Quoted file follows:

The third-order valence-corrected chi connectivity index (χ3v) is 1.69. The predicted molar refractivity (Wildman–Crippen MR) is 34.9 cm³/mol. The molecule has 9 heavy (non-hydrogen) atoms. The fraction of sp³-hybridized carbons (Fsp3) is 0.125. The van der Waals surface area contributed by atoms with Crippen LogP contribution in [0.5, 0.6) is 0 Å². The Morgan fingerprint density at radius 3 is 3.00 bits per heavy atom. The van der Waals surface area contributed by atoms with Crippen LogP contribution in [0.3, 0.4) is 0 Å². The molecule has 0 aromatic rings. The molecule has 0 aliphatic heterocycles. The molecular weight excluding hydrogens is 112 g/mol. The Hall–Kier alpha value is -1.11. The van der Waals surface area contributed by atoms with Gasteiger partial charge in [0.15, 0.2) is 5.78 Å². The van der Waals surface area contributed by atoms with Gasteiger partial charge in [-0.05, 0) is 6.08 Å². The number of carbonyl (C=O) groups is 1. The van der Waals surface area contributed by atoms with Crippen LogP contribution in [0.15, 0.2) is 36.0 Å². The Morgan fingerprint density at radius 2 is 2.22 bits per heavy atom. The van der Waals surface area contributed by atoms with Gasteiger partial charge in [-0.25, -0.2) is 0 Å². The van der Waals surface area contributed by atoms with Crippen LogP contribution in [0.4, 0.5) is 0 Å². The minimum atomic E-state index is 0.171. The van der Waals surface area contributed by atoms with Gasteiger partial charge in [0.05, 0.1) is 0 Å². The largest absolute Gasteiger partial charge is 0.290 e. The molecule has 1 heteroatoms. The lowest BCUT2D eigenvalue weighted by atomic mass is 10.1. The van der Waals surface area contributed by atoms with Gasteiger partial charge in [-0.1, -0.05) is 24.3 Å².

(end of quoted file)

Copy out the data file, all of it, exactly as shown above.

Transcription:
The third-order valence-corrected chi connectivity index (χ3v) is 1.69. The predicted molar refractivity (Wildman–Crippen MR) is 34.9 cm³/mol. The molecule has 9 heavy (non-hydrogen) atoms. The fraction of sp³-hybridized carbons (Fsp3) is 0.125. The van der Waals surface area contributed by atoms with Crippen LogP contribution in [0.5, 0.6) is 0 Å². The Morgan fingerprint density at radius 3 is 3.00 bits per heavy atom. The van der Waals surface area contributed by atoms with Crippen LogP contribution in [0.3, 0.4) is 0 Å². The molecule has 0 aromatic rings. The molecule has 0 aliphatic heterocycles. The molecular weight excluding hydrogens is 112 g/mol. The Hall–Kier alpha value is -1.11. The van der Waals surface area contributed by atoms with Gasteiger partial charge in [0.15, 0.2) is 5.78 Å². The van der Waals surface area contributed by atoms with Gasteiger partial charge in [-0.05, 0) is 6.08 Å². The number of carbonyl (C=O) groups is 1. The van der Waals surface area contributed by atoms with Crippen LogP contribution in [0.15, 0.2) is 36.0 Å². The Morgan fingerprint density at radius 2 is 2.22 bits per heavy atom. The van der Waals surface area contributed by atoms with Gasteiger partial charge in [-0.25, -0.2) is 0 Å². The van der Waals surface area contributed by atoms with Crippen LogP contribution in [0.4, 0.5) is 0 Å². The minimum atomic E-state index is 0.171. The van der Waals surface area contributed by atoms with Gasteiger partial charge in [0.05, 0.1) is 0 Å². The largest absolute Gasteiger partial charge is 0.290 e. The molecule has 1 heteroatoms. The lowest BCUT2D eigenvalue weighted by atomic mass is 10.1. The van der Waals surface area contributed by atoms with Gasteiger partial charge in [-0.1, -0.05) is 24.3 Å².